With the economy dimming, many Americans are finding that their incomes no longer cover the debts they took on when things looked brighter. Those who find a serious imbalance are increasingly turning to a last resort: personal bankruptcy.
The pace of consumer filings is staggering. Nonbusiness bankruptcies are up over 130% since mid-1985. In 1990, filings hit 720,000, according to U. S. court estimates.
BLACK MARK. Personal bankruptcy can be a lifeline to consumers drowning in debt. The federal Bankruptcy Code gives most individuals a choice between liquidating assets in Chapter 7 or rescheduling debts in Chapter 13. Both chapters will immediately stop most creditors from pursuing collection suits or pestering debtors for money.
But declaring bankruptcy isn't a panacea. It won't wipe out all debts, and it tarnishes credit records for a decade (table). This black spot is "the big consideration for any kind of personal bankruptcy," says Houston lawyer Lawrence Young. "You go to buy a house, it turns up. You go to borrow money, it turns up."
Before rushing into court, consumers should consider credit counseling. The nonprofit National Foundation for Consumer Credit (800 388-2227) has 550 locations nationwide that will assess your situation and help devise a repayment plan for an average fee of $9. Counselors will also go to creditors on your behalf and sell the plan. But to work, all creditors must sign on, and the consumer must agree to stop using credit, says Vice-President Jay Muzychenko. About half of those who initiate voluntary plans complete them.
For those who choose bankruptcy anyway, a key issue is whether to hire a lawyer or handle the paperwork on their own. Filers must pay a $120 court fee, but there's no legal requirement to have an attorney. Rather, do-it-yourselfers can turn to books, such as a $19.95 paperback, How to File Your Own Bankruptcy (or How to Avoid It) from Sphinx Publishing in Clearwater, Fla. (800 226-5291).
Bankruptcy lawyers typically charge a flat fee of $500 to $1,500, depending on the area and the complexity of the case. The cost makes sense if the lawyer helps you emerge from bankruptcy with more property or fewer debts. An attorney can also advise you on whether to file at all or on what chapter to pick.
Chapter 7, which accounts for 70% of all individual and commercial bankruptcy filings, is for those who seek a fresh start but lack sufficient income to pay debts. Filers needn't be insolvent or meet fixed debt limits.
HOME FREE? Under Chapter 7, a court-appointed trustee sells off the debtor's property and distributes any proceeds to creditors. Nevertheless, debtors get to keep certain exempt property, set by state law. In generous states such as Florida and Texas, debtors can hold on to their houses, no matter what their value, so long as they meet certain acreage limits. But in New York, they can keep only $10,000 worth of real estate or certain other property.
About six months after the liquidation, the debtor gets a "discharge." This cancels many--but not all--of the remaining debts. Those surviving can include certain taxes, alimony and child support, penalties for drunk driving, and some student loans.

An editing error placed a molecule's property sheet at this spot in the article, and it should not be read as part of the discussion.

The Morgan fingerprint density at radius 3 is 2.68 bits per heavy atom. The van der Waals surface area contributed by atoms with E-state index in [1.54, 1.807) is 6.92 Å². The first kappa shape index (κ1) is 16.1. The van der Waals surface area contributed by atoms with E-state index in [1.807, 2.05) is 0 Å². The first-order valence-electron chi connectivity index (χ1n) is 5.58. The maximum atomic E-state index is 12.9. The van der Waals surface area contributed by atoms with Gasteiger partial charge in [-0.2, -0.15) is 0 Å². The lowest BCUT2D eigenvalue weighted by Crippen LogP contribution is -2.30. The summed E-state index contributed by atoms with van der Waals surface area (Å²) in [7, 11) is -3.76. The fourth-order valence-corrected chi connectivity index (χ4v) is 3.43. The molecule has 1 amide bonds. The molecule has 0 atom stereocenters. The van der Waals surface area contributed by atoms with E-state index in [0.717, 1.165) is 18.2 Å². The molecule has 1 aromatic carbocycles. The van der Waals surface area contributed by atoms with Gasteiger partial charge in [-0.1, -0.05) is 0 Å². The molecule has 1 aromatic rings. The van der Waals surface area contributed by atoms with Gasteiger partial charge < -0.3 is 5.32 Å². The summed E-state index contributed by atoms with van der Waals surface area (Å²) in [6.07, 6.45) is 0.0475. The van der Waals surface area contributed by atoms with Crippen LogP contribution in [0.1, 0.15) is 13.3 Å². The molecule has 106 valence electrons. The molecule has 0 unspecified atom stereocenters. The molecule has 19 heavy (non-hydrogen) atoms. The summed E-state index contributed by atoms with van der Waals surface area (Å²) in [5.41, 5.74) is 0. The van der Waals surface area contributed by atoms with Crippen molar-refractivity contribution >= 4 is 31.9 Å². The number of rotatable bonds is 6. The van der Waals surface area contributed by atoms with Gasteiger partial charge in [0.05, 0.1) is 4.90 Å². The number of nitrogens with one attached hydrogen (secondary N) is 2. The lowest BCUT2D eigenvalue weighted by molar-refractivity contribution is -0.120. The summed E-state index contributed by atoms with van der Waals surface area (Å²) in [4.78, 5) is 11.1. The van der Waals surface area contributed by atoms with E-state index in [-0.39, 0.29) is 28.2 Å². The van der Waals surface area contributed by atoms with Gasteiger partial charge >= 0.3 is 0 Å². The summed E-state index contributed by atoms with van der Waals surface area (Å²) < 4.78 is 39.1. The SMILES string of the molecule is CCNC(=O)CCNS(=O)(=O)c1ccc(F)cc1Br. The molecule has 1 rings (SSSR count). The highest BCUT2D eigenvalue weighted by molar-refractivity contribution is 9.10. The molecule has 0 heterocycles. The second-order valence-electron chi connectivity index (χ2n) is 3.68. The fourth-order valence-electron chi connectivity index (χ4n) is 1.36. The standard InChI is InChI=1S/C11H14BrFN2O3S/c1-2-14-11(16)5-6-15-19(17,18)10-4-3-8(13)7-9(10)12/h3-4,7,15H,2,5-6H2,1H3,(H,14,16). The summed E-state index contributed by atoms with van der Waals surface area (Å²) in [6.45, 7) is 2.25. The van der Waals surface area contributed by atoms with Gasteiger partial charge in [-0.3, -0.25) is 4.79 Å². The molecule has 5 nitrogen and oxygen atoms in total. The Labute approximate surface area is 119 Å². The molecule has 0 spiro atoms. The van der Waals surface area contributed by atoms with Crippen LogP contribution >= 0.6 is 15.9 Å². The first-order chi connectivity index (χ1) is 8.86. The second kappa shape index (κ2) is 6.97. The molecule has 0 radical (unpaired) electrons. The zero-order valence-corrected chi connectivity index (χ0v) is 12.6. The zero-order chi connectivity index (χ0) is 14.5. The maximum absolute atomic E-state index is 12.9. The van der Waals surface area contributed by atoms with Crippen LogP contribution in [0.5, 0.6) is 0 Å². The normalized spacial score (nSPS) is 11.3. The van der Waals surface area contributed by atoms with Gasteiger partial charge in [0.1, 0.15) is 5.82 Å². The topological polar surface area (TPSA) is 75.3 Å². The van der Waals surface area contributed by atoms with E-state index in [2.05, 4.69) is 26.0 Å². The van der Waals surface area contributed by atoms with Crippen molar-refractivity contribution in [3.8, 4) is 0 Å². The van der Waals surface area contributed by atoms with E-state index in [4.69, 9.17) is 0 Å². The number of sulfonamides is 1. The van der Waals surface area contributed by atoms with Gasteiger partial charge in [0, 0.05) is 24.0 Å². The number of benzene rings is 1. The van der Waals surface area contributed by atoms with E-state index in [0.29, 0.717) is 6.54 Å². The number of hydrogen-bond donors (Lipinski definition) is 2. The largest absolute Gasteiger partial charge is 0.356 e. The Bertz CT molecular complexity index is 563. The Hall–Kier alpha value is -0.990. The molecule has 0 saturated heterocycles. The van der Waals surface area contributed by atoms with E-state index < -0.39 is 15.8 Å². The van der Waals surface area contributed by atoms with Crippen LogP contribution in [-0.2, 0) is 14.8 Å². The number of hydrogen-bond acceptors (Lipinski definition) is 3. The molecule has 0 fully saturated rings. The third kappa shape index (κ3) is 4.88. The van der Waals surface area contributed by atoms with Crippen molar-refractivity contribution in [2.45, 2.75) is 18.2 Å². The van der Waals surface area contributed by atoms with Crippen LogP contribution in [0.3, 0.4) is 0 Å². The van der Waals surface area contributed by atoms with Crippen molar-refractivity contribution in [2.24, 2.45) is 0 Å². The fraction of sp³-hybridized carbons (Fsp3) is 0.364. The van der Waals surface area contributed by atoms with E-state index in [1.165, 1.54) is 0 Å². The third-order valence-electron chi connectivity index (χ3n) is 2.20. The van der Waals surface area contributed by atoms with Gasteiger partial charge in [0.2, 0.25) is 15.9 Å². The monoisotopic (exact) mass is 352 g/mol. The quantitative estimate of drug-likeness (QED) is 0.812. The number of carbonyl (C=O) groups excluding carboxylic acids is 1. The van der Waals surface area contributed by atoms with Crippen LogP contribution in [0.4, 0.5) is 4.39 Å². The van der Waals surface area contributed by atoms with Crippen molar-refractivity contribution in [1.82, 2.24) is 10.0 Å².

A discharge isn't automatic. The court can deny or revoke it if the debtor has received a prior Chapter 7 discharge within the past six years or committed a crime, such as hiding assets or disobeying the court. Bankruptcy fraud is a felony.
Moreover, a court may throw out a Chapter 7 case if it finds the debtor is substantially abusing the provisions of the law. While the legal definition is murky, substantial abuse may occur if a consumer who can afford some repayment instead seeks to walk away from creditors.
Chapter 13 is intended for individuals who have regular incomes but who can't pay debts as they come due. It gives them up to three years to repay, in full or in part, while barring creditors from taking any action. The court may extend the plan for up to five years.
But Chapter 13 is available only to individuals with no more than $100,000 in unsecured debts and $350,000 in secured debts. And, like Chapter 7, the discharge isn't guaranteed. Nor does it cover all debts. Those that remain include secured obligations, such as home mortgages, and certain taxes, student loans, alimony, and child support.
Regardless of the method, a bankruptcy filing can disrupt everyday life. Often, buying a car or house is difficult. And it may be tough to relocate. Former bankrupts "have one heck of a time renting an apartment," says Robert Johnson, senior research associate at Purdue University's Credit Research Center.
Bankruptcy also can crimp job prospects. Now, all sorts of employers check credit records as a way to prescreen applicants. Thus, a risk exists that the boss will equate bankruptcy with a character deficiency or incompetency.
One just has to live with all this if bankruptcy is truly the only way out of a dire situation. But whatever the method you use, taking care of weakened finances now may make the next new year brighter.
PERSONAL BANKRUPTCY OFFERS RELIEF...
-- Creditors can't dun or sue for payment
-- Some debts get wiped out, reduced, or extended
-- Debtor may keep home or certain other property
...BUT IT'S HARDLY A CURE-ALL
-- Debtor often must still pay student loans, taxes, child support, alimony, and drunk-driving penalties
-- Filing blackens credit records for 10 years
-- Lenders, landlords, and employers look with disfavor on bankruptcy